To watch theatre director Ebrahim Alkazi with his actors
at a rehearsal — to see him move his hands in the air expressing the value of his intent — is to have the privilege of witnessing a master at work.
A line-up of his students brings up names such as Satyadev Dubey, Vijaya Mehta, Vijay ‘Goldie’ Anand, Kusum Bahl, Om Puri
, Kersy Katrak, Gerson da Cunha, Seema Biswas, Naseeruddin Shah, Manohar Singh
, Zohra Sehgal, Pankaj Kapur, BV Karanth, Ratan Thiyam, Rohini Hattangadi, Raghuvir Yadav, MK Raina and Anupam Kher.
In this slideshow
, we get a glimpse of the man who inspired them, thanks to ‘The Theatre of E Alkazi
’, an exhibition organised in Delhi to celebrate his 90th year. A comprehensive timeline of his life in theatre, the exhibition covers all phases of his work, and has been curated by his daughter Amal Allana and son-in-law Nissar, who are also acclaimed designers and directors.
In eponymous catalogue on the theatre of Alkazi, which has been published to accompany the exhibition, will tell you that Alkazi’s intent was inspired by ideals of service. Theatre tempered his egotistic tendencies and he put his skills into the building of enlightened institutions, setting the base for the development of modern theatre in a fledgling country still seeking—in its new-found freedom—to craft a new identity.
His legendary skills—as a painter, poet, actor, stage designer and director—were channelised towards ushering in modernism into Indian theatre.
He successfully steered or created many institutions—the Theatre Group, Theatre Unit, the Repertory Company, Art Heritage, Centre for International Contemporary Arts, Sepia International in New York, the Living Theatre and The Alkazi Foundation for the Arts.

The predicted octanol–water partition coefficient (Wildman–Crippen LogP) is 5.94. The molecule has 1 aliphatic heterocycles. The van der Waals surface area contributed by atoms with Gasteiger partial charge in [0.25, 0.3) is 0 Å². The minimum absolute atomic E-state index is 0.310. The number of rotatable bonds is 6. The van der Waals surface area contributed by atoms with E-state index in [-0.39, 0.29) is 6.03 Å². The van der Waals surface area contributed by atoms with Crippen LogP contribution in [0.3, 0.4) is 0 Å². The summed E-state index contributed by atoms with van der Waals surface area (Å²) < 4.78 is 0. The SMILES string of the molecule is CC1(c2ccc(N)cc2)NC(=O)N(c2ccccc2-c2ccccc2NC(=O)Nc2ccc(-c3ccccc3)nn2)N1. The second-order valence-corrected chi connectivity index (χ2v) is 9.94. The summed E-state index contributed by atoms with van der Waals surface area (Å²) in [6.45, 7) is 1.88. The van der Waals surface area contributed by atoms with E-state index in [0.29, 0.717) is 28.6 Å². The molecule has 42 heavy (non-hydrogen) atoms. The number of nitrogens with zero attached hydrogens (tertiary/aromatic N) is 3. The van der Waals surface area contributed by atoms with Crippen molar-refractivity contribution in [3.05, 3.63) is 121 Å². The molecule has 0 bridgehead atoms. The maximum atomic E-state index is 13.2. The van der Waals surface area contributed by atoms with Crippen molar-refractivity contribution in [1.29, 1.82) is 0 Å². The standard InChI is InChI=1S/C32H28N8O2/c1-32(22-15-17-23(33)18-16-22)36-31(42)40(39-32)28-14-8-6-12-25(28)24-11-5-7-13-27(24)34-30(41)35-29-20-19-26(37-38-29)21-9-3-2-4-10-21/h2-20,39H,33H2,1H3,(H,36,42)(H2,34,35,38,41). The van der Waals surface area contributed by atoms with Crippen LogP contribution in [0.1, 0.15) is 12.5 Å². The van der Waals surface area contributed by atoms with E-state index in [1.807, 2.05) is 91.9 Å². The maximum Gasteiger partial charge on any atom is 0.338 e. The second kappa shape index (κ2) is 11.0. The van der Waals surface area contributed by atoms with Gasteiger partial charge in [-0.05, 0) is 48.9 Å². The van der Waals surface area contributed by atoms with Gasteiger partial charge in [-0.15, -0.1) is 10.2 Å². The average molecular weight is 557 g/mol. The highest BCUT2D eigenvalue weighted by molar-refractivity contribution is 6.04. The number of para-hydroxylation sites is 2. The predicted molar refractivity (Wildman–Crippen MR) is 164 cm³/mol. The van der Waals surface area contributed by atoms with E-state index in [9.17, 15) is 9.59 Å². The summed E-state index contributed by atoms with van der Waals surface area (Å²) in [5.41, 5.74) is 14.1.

Alkazi was always at the epicentre of the arts scene, whether in Bombay (now Mumbai) in the early 50s, or later in the 60s and 70s, when he ran the National School of Drama for 16 years, writes Amal Allana. His startling and meticulously researched productions were unique and breathtakingly beautiful in the manner in which music, text, costume and choreography were effortlessly conjoined. It included practically the entire pantheon of dramatic literature “from the Greeks to [Samuel] Beckett”, as he put it.
As a director, his handling of complex themes was revealed in his sensitive moulding of the visual aspects of the production, especially the scenography and the lighting, both of which were designed by him. Combined with the power of casting ensemble, it uncovered new dimensions of performance, giving a new thrust and shape to Indian modernity as it was evolving.
The catalogue, The Theatre of E Alkazi, is available at Art Heritage gallery, Triveni Kala Sangam, New Delhi.Click here to view the full slideshow
(This story appears in the Mar-Apr 2016 issue of ForbesLife India. To visit our Archives, click here.)